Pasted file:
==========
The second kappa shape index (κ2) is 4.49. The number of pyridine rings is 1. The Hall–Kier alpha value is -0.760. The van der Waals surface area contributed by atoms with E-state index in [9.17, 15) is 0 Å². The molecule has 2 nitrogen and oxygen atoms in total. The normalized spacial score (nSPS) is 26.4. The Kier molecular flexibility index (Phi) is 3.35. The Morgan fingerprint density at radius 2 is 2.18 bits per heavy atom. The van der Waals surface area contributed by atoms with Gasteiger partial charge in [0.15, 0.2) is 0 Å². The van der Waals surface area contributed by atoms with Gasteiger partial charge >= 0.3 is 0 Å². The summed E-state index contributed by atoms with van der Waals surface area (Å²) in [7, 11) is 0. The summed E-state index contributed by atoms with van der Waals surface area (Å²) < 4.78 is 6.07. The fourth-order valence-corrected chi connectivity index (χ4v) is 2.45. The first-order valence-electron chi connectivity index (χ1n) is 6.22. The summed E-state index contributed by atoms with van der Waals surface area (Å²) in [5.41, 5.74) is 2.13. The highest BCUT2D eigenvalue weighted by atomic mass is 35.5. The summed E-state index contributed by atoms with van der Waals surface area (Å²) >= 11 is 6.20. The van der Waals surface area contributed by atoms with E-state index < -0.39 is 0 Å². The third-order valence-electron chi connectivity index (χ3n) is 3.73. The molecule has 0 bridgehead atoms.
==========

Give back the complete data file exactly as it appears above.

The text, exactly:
The second kappa shape index (κ2) is 4.49. The number of pyridine rings is 1. The Hall–Kier alpha value is -0.760. The van der Waals surface area contributed by atoms with E-state index in [9.17, 15) is 0 Å². The molecule has 2 nitrogen and oxygen atoms in total. The normalized spacial score (nSPS) is 26.4. The Kier molecular flexibility index (Phi) is 3.35. The Morgan fingerprint density at radius 2 is 2.18 bits per heavy atom. The van der Waals surface area contributed by atoms with Gasteiger partial charge in [0.15, 0.2) is 0 Å². The van der Waals surface area contributed by atoms with Gasteiger partial charge >= 0.3 is 0 Å². The summed E-state index contributed by atoms with van der Waals surface area (Å²) in [7, 11) is 0. The summed E-state index contributed by atoms with van der Waals surface area (Å²) < 4.78 is 6.07. The fourth-order valence-corrected chi connectivity index (χ4v) is 2.45. The first-order valence-electron chi connectivity index (χ1n) is 6.22. The summed E-state index contributed by atoms with van der Waals surface area (Å²) in [5.41, 5.74) is 2.13. The highest BCUT2D eigenvalue weighted by atomic mass is 35.5. The summed E-state index contributed by atoms with van der Waals surface area (Å²) >= 11 is 6.20. The van der Waals surface area contributed by atoms with E-state index < -0.39 is 0 Å². The third-order valence-electron chi connectivity index (χ3n) is 3.73. The molecule has 0 bridgehead atoms.